Hamas has moved in position since the Covenant was first published in 1988 when the first intifada was in full swing. Hamas dropped its call for the destruction of Israel from its manifesto for the 2006 Palestinian parliamentary election. Following Hamas’ victory, Ismail Haniyeh, the newly elected prime minister, sent a dispatch to U.S. President George W. Bush, asking to be recognized and offering a long-term truce with Israel and the establishment of a border on the lines of 1967. “The differences between the party’s platform and the Islamic Charter [of Hamas]”, in Menachem Klein’s words, “do not represent an attempt at deception or the empty and unconsidered use of words. They are a product of a change and modification of lines of thought as a part of the process by which Hamas has become a political movement.” Hamas’ pragmatic evolution could be seen also in the phase following the implementation of the Egypt-brokered cease-fire of 2012, that was supposed to end or significantly ease the closure of Gaza and to guarantee Israel’s security needs. During the three months after the agreement, only one attack (two mortar shells) occurred.
The Likud position also shifted with time. The 2006 platform of World Likud, an extension of the Likud Political Party, presented a plan which included “Talks on the establishment of a Palestinian State will cease effective immediately” but eased away from the entire area west of the Jordan with “Israel will annex a designated part of Judea and Samaria.” In 2009 Prime Minister Benjamin Netanyahu, leader of Likud, gave a speech at Bar-Ilan University in which he opened the door to the existence of a Palestinian state, with the proviso that it be demilitarized. In 2012 senior Likud officials called for the omission of this reference to the establishment of a Palestinian state from the party's platform. Later in 2012 Haaretz reported “The Likud platform to date did not recognize the existence of a Palestinian state.” A September 2014 poll revealed that “a majority of voters who supported Likud Beytenu believe that Prime Minister Binyamin Netanyahu should launch a diplomatic initiative that would eventually yield a Palestinian state alongside Israel.”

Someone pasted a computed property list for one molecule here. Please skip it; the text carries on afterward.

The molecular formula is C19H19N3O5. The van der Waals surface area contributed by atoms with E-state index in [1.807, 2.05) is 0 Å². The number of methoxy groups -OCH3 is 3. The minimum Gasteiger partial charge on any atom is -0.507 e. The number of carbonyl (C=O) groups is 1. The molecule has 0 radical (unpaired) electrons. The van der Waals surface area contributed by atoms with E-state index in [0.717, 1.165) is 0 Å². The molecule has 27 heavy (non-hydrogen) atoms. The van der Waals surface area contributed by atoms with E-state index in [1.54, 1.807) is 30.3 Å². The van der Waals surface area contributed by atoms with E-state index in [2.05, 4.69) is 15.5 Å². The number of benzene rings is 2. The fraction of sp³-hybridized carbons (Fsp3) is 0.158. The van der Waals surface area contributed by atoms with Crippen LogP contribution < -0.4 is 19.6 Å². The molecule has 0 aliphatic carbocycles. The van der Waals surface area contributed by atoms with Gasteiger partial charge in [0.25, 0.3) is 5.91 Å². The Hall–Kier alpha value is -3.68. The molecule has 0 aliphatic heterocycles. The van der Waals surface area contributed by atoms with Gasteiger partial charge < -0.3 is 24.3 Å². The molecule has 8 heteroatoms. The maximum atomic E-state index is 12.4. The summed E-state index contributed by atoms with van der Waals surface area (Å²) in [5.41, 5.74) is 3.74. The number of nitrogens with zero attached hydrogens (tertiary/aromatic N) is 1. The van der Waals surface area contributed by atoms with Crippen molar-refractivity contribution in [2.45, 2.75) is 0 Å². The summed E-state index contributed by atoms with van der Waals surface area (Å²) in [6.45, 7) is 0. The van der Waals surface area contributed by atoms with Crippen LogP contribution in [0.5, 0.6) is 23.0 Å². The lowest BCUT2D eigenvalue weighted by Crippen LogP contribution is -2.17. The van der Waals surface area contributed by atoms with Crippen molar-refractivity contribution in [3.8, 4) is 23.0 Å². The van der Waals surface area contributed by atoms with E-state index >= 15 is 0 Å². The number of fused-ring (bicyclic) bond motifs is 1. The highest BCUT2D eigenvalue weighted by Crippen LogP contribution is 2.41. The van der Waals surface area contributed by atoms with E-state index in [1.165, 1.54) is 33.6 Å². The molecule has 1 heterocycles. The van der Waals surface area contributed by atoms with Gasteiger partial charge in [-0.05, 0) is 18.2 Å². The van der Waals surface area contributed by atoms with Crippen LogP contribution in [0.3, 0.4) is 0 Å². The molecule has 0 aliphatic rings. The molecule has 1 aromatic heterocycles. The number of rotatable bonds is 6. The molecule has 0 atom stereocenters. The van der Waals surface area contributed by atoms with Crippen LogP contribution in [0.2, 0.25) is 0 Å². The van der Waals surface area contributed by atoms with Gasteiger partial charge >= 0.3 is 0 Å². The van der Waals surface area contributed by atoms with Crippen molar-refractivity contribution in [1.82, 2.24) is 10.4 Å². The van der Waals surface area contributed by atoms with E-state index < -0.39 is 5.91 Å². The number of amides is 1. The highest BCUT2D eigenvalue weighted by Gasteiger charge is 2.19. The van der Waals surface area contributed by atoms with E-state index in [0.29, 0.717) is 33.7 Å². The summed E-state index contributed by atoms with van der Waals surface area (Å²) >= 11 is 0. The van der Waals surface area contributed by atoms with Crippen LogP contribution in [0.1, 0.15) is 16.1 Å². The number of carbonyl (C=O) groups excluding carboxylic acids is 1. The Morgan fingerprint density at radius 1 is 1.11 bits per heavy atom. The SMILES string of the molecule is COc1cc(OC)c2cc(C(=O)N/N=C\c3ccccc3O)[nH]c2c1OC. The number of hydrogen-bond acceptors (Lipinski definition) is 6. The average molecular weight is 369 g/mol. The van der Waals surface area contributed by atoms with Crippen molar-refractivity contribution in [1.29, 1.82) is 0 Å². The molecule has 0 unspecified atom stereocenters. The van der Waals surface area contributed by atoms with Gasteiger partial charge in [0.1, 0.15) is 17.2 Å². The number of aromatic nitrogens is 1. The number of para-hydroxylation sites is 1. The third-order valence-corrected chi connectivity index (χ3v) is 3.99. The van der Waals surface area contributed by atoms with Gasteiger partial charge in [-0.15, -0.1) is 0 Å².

- Contemporary imprints of The Protocols of the Elders of Zion
- Fatah–Hamas conflict
- Human rights in the Palestinian territories
- Islamic fundamentalism
- List of political parties in the State of Palestine
- Palestinian political violence
- "Hamas Covenant 1988: The Covenant of the Islamic Resistance Movement". The Avalon Project: Documents in Law, History and Diplomacy. Yale Law School. August 18, 1988. Retrieved February 15, 2009.
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[part of Article 13 of the Covenant] There is no solution for the Palestinian question except through Jihad. Initiatives, proposals and international conferences are all a waste of time and vain endeavors.
- Article 31 of the Hamas Charter (1988) Yale Law School: The Avalon Project
- Mazin Qumsiyeh on the History and Practice Of Nonviolent Palestinian Resistance Washington Report on Middle East Affairs, May–June 2010, pp. 40-42
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- 1987:First Intifada May 6, 2008BBC